Nightmoves @ Nice'n'Sleazy

WHAT happened at Barrowland on Monday was officially, by anyone's standards, a big deal.

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  • Clubbers at Nice'n'Sleazy after the Neutral Milk Hotel gig
    Clubbers at Nice'n'Sleazy after the Neutral Milk Hotel gig
  • Clubbers at Nice'n'Sleazy after the Neutral Milk Hotel gig
  • Clubbers at Nice'n'Sleazy after the Neutral Milk Hotel gig
  • Clubbers at Nice'n'Sleazy after the Neutral Milk Hotel gig
  • Clubbers at Nice'n'Sleazy after the Neutral Milk Hotel gig
  • Clubbers at Nice'n'Sleazy after the Neutral Milk Hotel gig
  • Clubbers at Nice'n'Sleazy after the Neutral Milk Hotel gig
  • Clubbers at Nice'n'Sleazy after the Neutral Milk Hotel gig
  • Clubbers at Nice'n'Sleazy after the Neutral Milk Hotel gig

The American lo-fi kings Neutral Milk Hotel, led by reclusive singer-songwriter Jeff Magnum, stopped in at the venerable old dancehall on the Glasgow leg of their reunion tour.

Now, to say that this band are adored in indie circles is like saying royalists are quite into Princess Diana.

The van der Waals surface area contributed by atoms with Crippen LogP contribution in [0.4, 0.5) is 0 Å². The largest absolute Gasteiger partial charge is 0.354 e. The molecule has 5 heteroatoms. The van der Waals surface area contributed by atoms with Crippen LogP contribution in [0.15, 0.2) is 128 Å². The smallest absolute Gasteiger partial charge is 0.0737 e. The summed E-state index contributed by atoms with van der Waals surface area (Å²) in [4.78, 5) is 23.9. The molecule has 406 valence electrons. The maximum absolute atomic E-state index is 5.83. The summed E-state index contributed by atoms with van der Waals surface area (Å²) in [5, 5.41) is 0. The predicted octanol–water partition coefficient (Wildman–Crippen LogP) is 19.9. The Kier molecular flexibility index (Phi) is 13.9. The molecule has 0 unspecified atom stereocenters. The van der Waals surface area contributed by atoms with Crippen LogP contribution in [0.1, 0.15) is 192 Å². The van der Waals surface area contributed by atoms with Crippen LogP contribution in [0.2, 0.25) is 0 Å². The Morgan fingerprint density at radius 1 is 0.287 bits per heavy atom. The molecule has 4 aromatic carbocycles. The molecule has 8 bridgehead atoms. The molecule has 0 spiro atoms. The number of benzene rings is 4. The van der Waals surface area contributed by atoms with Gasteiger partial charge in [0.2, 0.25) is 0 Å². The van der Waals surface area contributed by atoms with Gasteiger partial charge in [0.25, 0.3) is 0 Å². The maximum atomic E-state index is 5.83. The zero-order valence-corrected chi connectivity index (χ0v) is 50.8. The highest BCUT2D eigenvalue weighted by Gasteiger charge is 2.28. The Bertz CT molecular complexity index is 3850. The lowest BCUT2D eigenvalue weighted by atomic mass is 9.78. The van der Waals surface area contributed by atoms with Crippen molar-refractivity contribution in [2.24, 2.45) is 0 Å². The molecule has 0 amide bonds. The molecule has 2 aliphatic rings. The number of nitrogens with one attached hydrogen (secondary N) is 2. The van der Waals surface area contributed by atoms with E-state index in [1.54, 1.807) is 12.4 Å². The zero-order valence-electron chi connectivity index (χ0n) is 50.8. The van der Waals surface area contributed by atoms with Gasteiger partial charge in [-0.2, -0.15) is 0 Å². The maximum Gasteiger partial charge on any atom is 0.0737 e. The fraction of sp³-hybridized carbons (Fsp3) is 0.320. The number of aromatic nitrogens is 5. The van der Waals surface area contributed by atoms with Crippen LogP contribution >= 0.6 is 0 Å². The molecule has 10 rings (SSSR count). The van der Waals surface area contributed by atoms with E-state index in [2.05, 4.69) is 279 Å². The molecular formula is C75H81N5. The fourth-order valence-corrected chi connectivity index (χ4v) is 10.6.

They are beloved.

Primarily it's because they're amazing, but they've been out of the spotlight since Magnum withdrew from public life in 1998, after the success of the band's second album In The Aeroplane Over The Sea.

The love was in the room before the band even took to the stage; when they did, the positive vibes were overwhelming.

NMH are one of those rare bands that don't really sound like anyone else: they're fuzzy and loud, but they play acoustic guitars, trombones and accordions.

On stage, they look like a disparate gang of weirdos: Scott Spillane, with his huge white beard, resembled an multi-instrumentalist wizard, while bassist Julian Koster spun round on the spot for just about the whole gig.

Jeff Mangum looked like a hermit, his face obscured by his beard and cap, but his rich croon had the adoring crowd in raptures.

When something of this magnitude happens in Glasgow, there's really only one place to go and digest it all.

Afterwards, Sleazy's was rammed. Everyone was talking about Neutral Milk Hotel: the weird noises Spillane managed to extract from a saw, the communal joy at hearing songs like Oh Comely played live, the overall strength of the band's beard game.

There are few venues where that sense of community is so strong, but the Barras and Sleazy's are two of them.

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